Naomie Harris Born September 6, 1976. Starred as Selena~28 Days Later, Tia Dalma/Calypso~2nd+3rd Pirates of the Caribbean, Eve Moneypenny in Skyfall and SPECTRE.Winnie Mandela in Mandela:Long Walk to Freedom.Southpaw, Our Kind of Traitor,Moonlight (Oscar Nominee) plus Collateral Beauty and Jungle Book (2018)
Mandela: Long Walk to Freedom is such an old-fashioned, pro-forma biopic that it’s almost hard to believe it was made in 2013. We begin with a quick, symbolically loaded note from Madiba’s youth as he completes his Xhosa coming-of-age ritual, swiftly move to his entrance into anti-Apartheid activism, neatly transition into the second act with his arrest and 27 years as a political prisoner, and end with his release from prison and subsequent election as President.
I may have a slightly skewed perspective because I have lived in South Africa for the past year and a half, but I think most of the audience for this film comes in with this basic knowledge. Nelson Mandela’s life story is already a profoundly moving inspiration to people worldwide, without a dramatized cinematic portrayal. So seeing it played out note-by-note like this doesn’t have much value. It’s emotionally moving, but intellectually hollow. I’d much rather have seen a film like Spielberg’s Lincoln, focused on Mandela’s vital role in the reorganization South Africa as a free country.
Where Long Walk to Freedom is able to offer something new and compelling is in its depiction of Winnie Mandela, played by Naomie Harris in a stunning, ferocious performance. Winnie’s story isn’t as well-known, and she’s not as saintly a figure, so the film is able to actually take a point of view in its portrayal of her. The film could have demonized Winnie for her radicalism to further beatify Mandela for his post-imprisonment commitment to peace. Instead, it presents her politics as an understandable reaction to the brutal oppression of Apartheid; and moreover, her particular persecution by the government, including her own imprisonment and a year and a half in solitary confinement. But Long Walk to Freedom does not gloss over Winnie’s endorsement of violence, including “necklacing,” brutal murders of suspected informants by setting tires around their necks on fire.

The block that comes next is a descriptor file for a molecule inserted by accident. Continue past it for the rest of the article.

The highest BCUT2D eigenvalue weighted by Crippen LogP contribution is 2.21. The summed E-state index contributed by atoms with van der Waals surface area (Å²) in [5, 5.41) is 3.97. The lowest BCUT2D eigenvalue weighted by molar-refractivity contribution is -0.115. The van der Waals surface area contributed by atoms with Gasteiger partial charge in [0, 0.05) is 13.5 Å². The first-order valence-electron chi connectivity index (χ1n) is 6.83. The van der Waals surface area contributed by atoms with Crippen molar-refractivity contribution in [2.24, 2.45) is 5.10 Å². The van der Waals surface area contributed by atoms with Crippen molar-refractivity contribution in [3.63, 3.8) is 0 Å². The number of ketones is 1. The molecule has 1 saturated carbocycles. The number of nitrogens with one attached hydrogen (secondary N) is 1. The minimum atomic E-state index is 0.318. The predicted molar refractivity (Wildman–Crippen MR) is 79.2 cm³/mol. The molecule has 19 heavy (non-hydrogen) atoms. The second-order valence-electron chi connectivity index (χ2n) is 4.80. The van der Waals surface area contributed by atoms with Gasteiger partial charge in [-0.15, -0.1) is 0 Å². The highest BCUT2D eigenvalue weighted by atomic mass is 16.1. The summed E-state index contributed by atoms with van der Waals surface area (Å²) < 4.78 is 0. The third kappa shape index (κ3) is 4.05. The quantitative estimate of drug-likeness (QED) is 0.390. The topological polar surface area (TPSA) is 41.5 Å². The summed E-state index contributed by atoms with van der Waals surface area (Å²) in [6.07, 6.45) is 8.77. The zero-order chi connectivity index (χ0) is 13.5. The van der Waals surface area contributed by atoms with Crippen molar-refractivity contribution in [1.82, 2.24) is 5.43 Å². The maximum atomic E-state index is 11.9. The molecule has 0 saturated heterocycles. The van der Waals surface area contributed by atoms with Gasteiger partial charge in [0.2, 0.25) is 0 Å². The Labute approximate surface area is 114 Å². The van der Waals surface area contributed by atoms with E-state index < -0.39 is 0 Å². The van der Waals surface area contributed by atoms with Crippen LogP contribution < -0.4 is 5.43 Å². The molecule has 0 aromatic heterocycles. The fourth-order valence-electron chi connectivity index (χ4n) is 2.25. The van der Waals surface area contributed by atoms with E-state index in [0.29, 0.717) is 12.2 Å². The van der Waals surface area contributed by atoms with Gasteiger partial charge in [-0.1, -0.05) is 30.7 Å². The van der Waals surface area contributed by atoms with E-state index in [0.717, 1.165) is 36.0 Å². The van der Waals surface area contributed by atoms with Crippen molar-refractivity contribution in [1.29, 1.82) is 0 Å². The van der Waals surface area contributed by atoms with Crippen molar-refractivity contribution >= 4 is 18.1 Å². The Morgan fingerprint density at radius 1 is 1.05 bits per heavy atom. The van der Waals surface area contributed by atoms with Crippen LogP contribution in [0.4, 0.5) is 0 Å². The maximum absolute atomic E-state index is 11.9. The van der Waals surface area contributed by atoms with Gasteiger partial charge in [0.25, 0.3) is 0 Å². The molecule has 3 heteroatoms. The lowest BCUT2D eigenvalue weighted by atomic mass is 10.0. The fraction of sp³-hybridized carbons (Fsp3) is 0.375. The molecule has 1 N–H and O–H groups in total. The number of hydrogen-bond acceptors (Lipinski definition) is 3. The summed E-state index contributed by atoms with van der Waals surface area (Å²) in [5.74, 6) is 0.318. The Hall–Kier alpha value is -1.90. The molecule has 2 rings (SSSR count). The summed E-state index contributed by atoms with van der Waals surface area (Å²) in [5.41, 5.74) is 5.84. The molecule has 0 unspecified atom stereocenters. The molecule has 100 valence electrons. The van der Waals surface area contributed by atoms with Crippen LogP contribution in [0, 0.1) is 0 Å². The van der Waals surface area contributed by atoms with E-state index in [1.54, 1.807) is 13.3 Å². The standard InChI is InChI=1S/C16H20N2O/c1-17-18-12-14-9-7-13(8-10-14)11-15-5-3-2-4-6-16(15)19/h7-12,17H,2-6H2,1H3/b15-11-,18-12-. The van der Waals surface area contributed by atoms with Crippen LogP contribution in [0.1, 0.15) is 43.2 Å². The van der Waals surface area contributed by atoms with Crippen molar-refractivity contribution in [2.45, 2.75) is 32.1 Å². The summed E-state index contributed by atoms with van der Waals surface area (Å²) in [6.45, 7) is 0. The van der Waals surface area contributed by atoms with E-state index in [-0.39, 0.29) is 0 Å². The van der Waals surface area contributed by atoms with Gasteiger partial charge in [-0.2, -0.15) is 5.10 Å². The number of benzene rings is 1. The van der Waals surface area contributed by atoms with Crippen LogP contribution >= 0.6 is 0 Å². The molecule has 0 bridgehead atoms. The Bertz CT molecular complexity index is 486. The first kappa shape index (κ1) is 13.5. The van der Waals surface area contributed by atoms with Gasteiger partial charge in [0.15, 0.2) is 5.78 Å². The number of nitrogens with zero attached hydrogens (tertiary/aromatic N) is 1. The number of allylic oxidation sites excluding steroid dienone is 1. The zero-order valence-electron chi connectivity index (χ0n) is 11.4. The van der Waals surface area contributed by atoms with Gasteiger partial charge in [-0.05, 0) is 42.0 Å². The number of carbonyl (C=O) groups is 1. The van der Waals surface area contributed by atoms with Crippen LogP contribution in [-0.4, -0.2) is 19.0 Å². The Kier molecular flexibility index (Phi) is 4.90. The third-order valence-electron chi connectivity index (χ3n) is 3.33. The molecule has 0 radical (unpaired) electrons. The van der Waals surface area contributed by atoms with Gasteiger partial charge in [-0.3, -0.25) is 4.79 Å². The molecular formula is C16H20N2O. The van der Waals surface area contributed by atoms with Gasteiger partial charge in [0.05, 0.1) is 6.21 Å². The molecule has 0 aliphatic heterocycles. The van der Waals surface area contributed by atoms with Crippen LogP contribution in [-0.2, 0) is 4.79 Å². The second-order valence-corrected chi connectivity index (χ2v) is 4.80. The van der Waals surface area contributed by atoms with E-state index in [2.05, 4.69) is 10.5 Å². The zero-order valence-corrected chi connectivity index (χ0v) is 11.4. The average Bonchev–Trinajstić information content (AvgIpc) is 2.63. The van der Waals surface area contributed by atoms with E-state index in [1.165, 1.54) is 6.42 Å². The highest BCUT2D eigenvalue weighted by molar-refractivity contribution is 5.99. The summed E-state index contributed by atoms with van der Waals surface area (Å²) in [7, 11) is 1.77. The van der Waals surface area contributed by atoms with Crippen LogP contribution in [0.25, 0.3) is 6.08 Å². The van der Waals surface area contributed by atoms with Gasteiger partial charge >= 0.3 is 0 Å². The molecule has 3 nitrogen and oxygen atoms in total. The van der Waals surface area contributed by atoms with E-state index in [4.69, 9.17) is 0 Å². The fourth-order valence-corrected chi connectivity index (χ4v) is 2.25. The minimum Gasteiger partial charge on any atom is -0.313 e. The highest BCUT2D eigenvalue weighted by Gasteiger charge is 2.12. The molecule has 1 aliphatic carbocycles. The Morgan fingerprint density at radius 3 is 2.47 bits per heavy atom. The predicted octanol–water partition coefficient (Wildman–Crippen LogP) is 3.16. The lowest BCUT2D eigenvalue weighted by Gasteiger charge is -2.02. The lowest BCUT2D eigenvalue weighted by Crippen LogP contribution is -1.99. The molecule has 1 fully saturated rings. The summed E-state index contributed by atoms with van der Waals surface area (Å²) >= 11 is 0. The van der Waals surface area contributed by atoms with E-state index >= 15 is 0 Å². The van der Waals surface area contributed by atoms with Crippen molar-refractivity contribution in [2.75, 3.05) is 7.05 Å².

Mandela: Long Walk to Freedom’s nuanced depiction of Winnie Mandela owes a lot to Naomie Harris’s incredible performance. She should be a front-runner in this year’s Oscar race, although I am not sure if she’ll be put forward for the Best Actress or Best Supporting Actress category (the choice will probably depend on the rest of the field; although her role is certainly as substantive as what last year’s Best Actress Jennifer Lawrence had in Silver Linings Playbook).
Harris also benefits from playing a woman whose face isn’t as iconic as Nelson Mandela’s, even though she doesn’t much look like Winnie Mandela. One of the film’s significant problems is how Idris Elba can never quite disappear into his role because he looks nothing like Mandela, particularly in his later years, where Elba is saddled with extremely awkward age makeup.
Strangely, Harris is barely aged through the course of the film, despite her role spanning 40-odd years of history. While this decision smacks of sexism, suggesting the filmmakers’ unwillingness to depict an older woman on screen, Harris’s performance ultimately benefits from the absence of distractingly bad age makeup.
So while Mandela: Long Walk to Freedom is far from a perfect movie, Naomie Harris’s near-perfect performance saves it from total mediocrity. The power of her acting and the complex depiction of Winnie Mandela are almost entirely what makes the film worth seeing, unless you know nothing of Nelson Mandela’s story.